Figure 1 provides an overview of the setup. The whole experimental system consisted of a microfluidic chip, a high-speed camera (Phantom MIRO R311, Vision Research, New Jersey, NJ, USA) integrated with a microscope (Navitar, Rochester, NY, USA), a high-power LED light, and a syringe pump (longer, Longer Precision Pump, Hebei, China). To quantify the cells’ mechanical properties, the prepared cells were pumped into the microfluidic chip using the syringe pump at an injection rate of 0.2 μL/s. The injected cells flowed through the microfluidic channel and deformation was induced by the flow shear stress and pressure gradient (Video S1). The deforming process of the cell was captured using the high-speed camera at a frame rate of 3200 frames per second and an exposure time of 5 μs. The cell deformation contour was extracted using an image processing algorithm. Compared with the previously reported chip and protocol in References [21,30], the experimental parameters including microchannel size, flow rate, flow viscosity, and frame rate were all optimized for characterizing the mechanical properties of prostate cancer cell lines due to their greater stiffness than blood cells.
A silicon-based mask manufactured using a traditional lithography process was utilized to fabricate the polydimethylsiloxane (PDMS)-based chip. The PDMS layer was manufactured as follows: the prepolymer mixed with the curing agents (Sylgard 184, Dow Corning, Midland, MI, USA) in a ratio of 10:1 was poured into the prefabricated mask and cured for 30 min at 80 °C. Then the cured PDMS film was carefully peeled off and bonded with a glass substrate through an oxygen plasma process (Diener electronic, Ebhausen, Germany). In this study, the constriction channel on the microfluidic chip possessed a length of 300 μm and a cross-section of 25 μm × 25 μm. The size of the channel was larger than the measured cells which have an averaged diameter of ~20 μm, which enabled the cell to be deformed by flow shear stress, not by the channel walls.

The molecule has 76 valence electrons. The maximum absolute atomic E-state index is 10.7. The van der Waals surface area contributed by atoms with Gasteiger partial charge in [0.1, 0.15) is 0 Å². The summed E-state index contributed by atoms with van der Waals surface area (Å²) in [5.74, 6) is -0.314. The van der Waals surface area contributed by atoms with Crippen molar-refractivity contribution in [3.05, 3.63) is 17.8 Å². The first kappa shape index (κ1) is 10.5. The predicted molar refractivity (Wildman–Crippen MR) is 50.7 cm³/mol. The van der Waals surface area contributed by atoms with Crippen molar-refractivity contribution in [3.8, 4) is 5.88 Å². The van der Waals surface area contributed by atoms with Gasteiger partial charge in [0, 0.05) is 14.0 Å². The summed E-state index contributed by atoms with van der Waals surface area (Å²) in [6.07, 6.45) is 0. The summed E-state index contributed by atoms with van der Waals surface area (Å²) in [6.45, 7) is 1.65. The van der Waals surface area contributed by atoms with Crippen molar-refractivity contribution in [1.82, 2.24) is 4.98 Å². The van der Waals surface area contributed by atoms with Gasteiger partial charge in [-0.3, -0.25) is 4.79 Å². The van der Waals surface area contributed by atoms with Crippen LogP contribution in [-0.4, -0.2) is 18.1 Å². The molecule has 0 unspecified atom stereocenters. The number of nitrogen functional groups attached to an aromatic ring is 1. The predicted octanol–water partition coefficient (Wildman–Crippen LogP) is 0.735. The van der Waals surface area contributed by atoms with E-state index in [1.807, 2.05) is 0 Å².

In this work, AFM was used to verify the accuracy of this morphological rheological method. The AFM experiment was performed with the Bioscope Resolve AFM (Bruker, Santa Barbara, CA, USA) which was integrated with an inverted microscope (Ti, Nikon, Tokyo, Japan). The PFQNM-LC-A-CAL probes (Bruker AFM Probes, Santa Barbara, CA, USA) with spring constants of 0.1 N/m, a tip radius of 65 nm, and a tip half-angle of 18° were used for the experiment. In this experimental case, a linearized Hertz model equation can be used to fit the experimental data into the spherical indenters to calculate Young’s modulus of the cell [32]:
F 2 / 3 = ( 4 3 E ( 1 μ 2 ) R ) 2 / 3 δ ,
where F is the applied loading force of the AFM probe, E is the Young’s modulus of the cell, δ is the indentation depth, μ is the Poisson’s ratio, and R is the contact radius. Cells are generally considered to be incompressible materials, so we used a Poisson’s ratio value of 0.5 [33].

2.2. Sample Preparation